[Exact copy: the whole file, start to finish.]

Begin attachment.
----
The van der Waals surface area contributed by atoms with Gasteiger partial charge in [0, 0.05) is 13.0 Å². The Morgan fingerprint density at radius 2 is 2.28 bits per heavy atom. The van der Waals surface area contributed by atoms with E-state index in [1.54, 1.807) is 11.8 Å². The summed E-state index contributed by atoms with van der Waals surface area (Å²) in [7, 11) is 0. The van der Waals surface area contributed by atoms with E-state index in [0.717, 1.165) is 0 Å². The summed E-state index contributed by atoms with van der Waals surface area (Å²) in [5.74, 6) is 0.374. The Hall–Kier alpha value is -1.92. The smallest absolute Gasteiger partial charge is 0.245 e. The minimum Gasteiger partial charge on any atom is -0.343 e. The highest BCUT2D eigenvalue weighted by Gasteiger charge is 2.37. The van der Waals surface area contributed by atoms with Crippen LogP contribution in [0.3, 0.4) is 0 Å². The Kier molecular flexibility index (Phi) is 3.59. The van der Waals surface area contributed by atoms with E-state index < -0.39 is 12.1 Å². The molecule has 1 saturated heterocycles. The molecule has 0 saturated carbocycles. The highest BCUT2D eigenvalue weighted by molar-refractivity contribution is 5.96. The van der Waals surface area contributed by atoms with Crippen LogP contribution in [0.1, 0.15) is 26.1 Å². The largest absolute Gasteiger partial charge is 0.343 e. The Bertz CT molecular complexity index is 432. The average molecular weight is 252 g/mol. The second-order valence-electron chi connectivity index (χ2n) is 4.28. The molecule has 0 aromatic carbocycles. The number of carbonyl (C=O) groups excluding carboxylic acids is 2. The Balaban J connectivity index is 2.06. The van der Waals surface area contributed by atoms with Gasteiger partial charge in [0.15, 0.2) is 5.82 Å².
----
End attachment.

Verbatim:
The van der Waals surface area contributed by atoms with Gasteiger partial charge in [0, 0.05) is 13.0 Å². The Morgan fingerprint density at radius 2 is 2.28 bits per heavy atom. The van der Waals surface area contributed by atoms with E-state index in [1.54, 1.807) is 11.8 Å². The summed E-state index contributed by atoms with van der Waals surface area (Å²) in [7, 11) is 0. The van der Waals surface area contributed by atoms with E-state index in [0.717, 1.165) is 0 Å². The summed E-state index contributed by atoms with van der Waals surface area (Å²) in [5.74, 6) is 0.374. The Hall–Kier alpha value is -1.92. The smallest absolute Gasteiger partial charge is 0.245 e. The minimum Gasteiger partial charge on any atom is -0.343 e. The highest BCUT2D eigenvalue weighted by Gasteiger charge is 2.37. The van der Waals surface area contributed by atoms with Crippen LogP contribution in [0.3, 0.4) is 0 Å². The Kier molecular flexibility index (Phi) is 3.59. The van der Waals surface area contributed by atoms with E-state index < -0.39 is 12.1 Å². The molecule has 1 saturated heterocycles. The molecule has 0 saturated carbocycles. The highest BCUT2D eigenvalue weighted by molar-refractivity contribution is 5.96. The van der Waals surface area contributed by atoms with Crippen LogP contribution in [0.1, 0.15) is 26.1 Å². The largest absolute Gasteiger partial charge is 0.343 e. The Bertz CT molecular complexity index is 432. The average molecular weight is 252 g/mol. The second-order valence-electron chi connectivity index (χ2n) is 4.28. The molecule has 0 aromatic carbocycles. The number of carbonyl (C=O) groups excluding carboxylic acids is 2. The Balaban J connectivity index is 2.06. The van der Waals surface area contributed by atoms with Gasteiger partial charge in [0.15, 0.2) is 5.82 Å².